The company announced the measures last week saying that residents of the Paris suburb will have to travel to pick up locations to get their packages
French courier Chronopost has announced that it will not deliver any packages to the heavily migrant-populated Seine-Saint-Denis suburb on the outskirts of Paris because the area is too dangerous.
The company announced the measures last week saying that residents of the Paris suburb will have to travel to pick up locations to get their packages. They said that the danger to their delivery drivers was simply too high in the area which has been described as a no-go zone, radio broadcaster France Info reports.
Though Chronopost has refused to deliver to certain neighbourhoods it has deemed to be too dangerous since last year, this is the first time an entire district has been designated as off-limits.
Last year, 51 of its delivery drivers were attacked while doing their rounds. The number of violent robberies in the Île-de-France region, where Seine-Saint-Denis is located, has risen by 40 per cent in the last two years alone. Across France, the number has increased by 60 per cent.
Laurent Russie, Communist Party mayor of Seine-Saint-Denis, expressed outrage at the company’s decision: “It is totally abnormal that a part of the city so small is no longer delivered to by what I continue to consider as a public service.”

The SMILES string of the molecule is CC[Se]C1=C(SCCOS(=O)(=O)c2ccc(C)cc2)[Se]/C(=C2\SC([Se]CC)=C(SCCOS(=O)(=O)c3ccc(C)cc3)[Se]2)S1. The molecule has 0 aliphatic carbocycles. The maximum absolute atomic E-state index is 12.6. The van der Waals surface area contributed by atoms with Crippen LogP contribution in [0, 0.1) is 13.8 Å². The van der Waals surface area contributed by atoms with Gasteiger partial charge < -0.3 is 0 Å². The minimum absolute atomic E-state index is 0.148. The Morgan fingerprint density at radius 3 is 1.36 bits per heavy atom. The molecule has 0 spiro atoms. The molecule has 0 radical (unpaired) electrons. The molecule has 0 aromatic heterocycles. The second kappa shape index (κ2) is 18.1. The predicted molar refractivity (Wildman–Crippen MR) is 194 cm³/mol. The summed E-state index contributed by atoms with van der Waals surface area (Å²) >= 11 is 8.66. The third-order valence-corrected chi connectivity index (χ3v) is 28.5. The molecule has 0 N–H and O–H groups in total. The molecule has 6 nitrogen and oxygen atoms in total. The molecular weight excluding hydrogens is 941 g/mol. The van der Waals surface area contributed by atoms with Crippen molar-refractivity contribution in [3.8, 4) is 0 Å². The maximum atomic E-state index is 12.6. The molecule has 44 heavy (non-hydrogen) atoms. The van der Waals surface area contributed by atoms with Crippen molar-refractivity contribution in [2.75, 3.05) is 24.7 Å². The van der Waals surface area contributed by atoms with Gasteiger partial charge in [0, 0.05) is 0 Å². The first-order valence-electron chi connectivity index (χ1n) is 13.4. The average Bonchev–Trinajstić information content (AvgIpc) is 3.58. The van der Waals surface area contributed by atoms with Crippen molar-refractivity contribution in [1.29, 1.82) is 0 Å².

Chronopost is a subsidiary of La Poste, which is 73.7 per cent owned by the French government.
“The disappearance of public services leads to insecurity,” Russie added.
Postal workers are not the only ones who have been attacked in the troubled Paris suburbs. Earlier this year, police were attacked in the area during riots following allegations that officers sexually assaulted a local man with a truncheon.
In July, around 900 cars were burned and one officer severely attacked in the area during a visit by U.S. President Donald Trump who attended the annual Bastille Day celebrations.
Seine-Saint-Denis has also been tied to radical Islamism and Islamic terrorism. Last week, French President Emmanuel Macron admitted that the Paris suburbs had become havens for Islamism and vowed to tackle the issue.
“Radicalisation has taken hold because the French Republic has given up,” Macron said and added: “And we allowed, in too many cities, too many districts, representatives of a distortion of a religion who are full of hate and disenfranchisement to provide solutions that the Republic no longer gives.”